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Security to take centre stage in 2016

Julia King | Dec. 21, 2015
After a year of high-profile hacks, security is top of mind for tech execs in 2016.

Slim pickings in the labor pool is another management concern: There simply aren't enough security professionals to go around, and those who are in the job market can command sky-high compensation packages that are out of reach for many companies.

Those are just a few of the security-related issues that IT leaders lose sleep over. But most of them say they're not staying up late worrying; they're up making plans to take action. They're preparing to fine-tune anti-intrusion strategies, train -- and retrain -- employees, and create disaster plans for the breaches and attacks they say they know lie ahead.

Bigger budgets, better-trained users

Security execs may be getting called to board meetings more frequently for explanations, but they're often leaving those meetings with more resources to spend on protecting enterprise systems and data. The high-profile breaches have helped raise awareness among even the least technical board members about the critical importance of security.

"Instead of going to the board or CIO and struggling with justifying every security expense, I have the board and CIO coming to me," says a CISO from a midsize manufacturing company who declined to be further identified.

"In some ways, the high-profile breaches have done the selling for me. It's almost an open checkbook," he says. But make no mistake, he adds: "The threats are still there and they are certainly scary."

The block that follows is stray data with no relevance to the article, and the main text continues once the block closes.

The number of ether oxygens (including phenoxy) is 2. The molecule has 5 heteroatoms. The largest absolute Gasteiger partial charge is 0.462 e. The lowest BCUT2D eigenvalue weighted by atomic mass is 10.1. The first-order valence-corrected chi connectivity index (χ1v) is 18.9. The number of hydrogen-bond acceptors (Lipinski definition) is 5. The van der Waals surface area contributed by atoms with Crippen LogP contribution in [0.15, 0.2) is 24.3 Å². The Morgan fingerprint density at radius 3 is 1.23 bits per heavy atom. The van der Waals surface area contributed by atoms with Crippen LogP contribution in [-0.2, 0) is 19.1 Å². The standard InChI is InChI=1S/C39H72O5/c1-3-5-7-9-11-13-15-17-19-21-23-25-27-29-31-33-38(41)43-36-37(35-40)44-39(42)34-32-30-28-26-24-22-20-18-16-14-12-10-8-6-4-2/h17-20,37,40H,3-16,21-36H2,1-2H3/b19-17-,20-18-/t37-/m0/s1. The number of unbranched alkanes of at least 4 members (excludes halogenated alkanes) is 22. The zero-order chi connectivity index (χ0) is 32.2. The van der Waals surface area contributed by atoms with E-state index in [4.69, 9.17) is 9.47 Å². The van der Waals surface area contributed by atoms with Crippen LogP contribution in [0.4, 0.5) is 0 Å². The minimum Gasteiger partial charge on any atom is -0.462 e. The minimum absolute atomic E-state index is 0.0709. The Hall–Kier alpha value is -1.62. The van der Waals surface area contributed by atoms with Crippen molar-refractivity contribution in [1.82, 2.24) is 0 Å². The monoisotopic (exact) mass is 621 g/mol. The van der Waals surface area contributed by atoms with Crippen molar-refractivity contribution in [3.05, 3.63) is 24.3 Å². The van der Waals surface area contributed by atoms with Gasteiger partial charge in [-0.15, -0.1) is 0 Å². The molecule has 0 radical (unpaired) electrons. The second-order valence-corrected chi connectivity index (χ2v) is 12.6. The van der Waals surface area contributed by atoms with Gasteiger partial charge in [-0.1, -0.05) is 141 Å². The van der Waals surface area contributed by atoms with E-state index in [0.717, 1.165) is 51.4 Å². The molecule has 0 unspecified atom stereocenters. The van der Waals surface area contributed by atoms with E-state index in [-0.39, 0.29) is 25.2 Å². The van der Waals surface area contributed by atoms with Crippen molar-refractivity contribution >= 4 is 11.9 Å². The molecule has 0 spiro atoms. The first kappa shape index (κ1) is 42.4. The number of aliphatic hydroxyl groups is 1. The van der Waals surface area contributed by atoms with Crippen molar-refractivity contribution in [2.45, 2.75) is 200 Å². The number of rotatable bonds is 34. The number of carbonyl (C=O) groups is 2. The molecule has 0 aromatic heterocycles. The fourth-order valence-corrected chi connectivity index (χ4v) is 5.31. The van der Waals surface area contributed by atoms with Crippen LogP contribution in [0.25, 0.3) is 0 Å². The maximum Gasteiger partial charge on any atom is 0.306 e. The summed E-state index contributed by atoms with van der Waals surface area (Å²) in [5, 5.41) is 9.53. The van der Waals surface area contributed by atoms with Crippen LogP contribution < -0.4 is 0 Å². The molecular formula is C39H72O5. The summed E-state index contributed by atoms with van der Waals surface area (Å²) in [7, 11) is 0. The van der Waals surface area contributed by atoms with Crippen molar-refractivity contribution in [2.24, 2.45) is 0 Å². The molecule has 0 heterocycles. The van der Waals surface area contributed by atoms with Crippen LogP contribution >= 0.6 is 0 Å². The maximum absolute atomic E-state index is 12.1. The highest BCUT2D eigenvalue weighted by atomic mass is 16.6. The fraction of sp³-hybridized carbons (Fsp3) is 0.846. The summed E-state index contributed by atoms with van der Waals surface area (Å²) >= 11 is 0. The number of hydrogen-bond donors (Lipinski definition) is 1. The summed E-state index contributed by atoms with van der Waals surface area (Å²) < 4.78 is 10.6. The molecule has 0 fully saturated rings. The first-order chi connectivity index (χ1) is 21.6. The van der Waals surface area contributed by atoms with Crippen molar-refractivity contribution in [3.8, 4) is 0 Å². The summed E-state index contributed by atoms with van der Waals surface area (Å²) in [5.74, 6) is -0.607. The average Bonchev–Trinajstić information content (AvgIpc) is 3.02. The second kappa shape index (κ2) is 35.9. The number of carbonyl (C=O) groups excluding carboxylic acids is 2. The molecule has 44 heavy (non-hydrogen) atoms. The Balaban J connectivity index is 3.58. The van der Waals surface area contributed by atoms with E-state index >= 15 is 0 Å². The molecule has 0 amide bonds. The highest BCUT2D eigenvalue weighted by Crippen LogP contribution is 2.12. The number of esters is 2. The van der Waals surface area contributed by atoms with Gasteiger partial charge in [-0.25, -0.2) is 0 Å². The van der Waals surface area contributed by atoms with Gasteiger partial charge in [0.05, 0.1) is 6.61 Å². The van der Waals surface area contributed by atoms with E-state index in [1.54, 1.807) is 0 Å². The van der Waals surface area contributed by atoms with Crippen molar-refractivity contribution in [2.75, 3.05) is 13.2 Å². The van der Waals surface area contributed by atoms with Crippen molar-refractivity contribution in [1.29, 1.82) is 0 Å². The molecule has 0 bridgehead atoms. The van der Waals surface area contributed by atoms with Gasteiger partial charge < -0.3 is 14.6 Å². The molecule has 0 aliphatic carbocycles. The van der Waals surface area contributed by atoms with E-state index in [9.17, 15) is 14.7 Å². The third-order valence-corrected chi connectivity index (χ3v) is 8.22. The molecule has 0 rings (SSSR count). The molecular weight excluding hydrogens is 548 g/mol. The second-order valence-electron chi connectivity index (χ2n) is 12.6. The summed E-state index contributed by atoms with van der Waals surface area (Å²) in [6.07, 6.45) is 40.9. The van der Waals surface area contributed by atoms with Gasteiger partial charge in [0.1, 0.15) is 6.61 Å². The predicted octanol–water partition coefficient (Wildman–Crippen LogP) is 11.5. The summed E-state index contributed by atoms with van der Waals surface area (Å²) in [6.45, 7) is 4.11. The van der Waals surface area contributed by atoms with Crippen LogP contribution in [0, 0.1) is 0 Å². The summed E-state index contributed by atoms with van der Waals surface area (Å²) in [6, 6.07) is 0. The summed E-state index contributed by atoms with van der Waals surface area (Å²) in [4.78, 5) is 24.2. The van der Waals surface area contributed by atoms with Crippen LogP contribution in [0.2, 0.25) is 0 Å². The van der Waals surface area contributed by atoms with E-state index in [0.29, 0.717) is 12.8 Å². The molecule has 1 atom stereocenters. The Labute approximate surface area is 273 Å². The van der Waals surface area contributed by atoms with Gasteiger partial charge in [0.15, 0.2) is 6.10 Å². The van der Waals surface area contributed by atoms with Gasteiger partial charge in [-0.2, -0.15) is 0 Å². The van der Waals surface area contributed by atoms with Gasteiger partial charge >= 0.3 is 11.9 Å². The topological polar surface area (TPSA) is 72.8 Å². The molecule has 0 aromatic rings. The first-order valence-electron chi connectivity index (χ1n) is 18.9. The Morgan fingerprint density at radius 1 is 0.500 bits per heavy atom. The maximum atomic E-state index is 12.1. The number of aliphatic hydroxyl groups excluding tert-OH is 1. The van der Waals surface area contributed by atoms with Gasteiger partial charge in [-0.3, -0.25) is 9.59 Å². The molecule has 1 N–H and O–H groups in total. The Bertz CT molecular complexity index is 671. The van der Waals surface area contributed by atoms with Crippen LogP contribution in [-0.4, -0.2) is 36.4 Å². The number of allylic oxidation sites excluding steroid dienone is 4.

Computerworld IT Forecast 2016: Plans to Increase Spending [factoid]

Across the board, security managers say they'll spend at least some of the money being added to their security budgets on further investments in awareness and training programs. "One of the biggest challenges is with employees. Most of the problems we've had come from emails they've opened that could have Trojans or malware," says Redden.

"It all goes back to user training," he adds. At Brazos Higher Education Service, he says, "we've pulled most remote users back in for additional training. We talk about not letting anyone access their laptop. It's not a personal device. We stress that very highly. Endpoint protection is the No. 1 issue."

Training is also on the docket at Loyola University Maryland in Baltimore. "Our largest challenge is our end users, so we're really ramping up our cyber awareness training," says Louise Finn, CIO and associate vice president of technology services.

In 2016, the university's recently hired security operations director, Patricia Malek, will be conducting face-to-face scenario-based training with employees in all business units. "And we're not just training on the university's policy, but providing training on the personal side, emphasizing personal control over and protection of data," Finn says.

The Bank of Labor in Kansas City requires employees to take part in a security awareness training program annually. But Shaun Miller, the bank's information security officer, says that schedule renders the program "worthless" because threats change so quickly.

 

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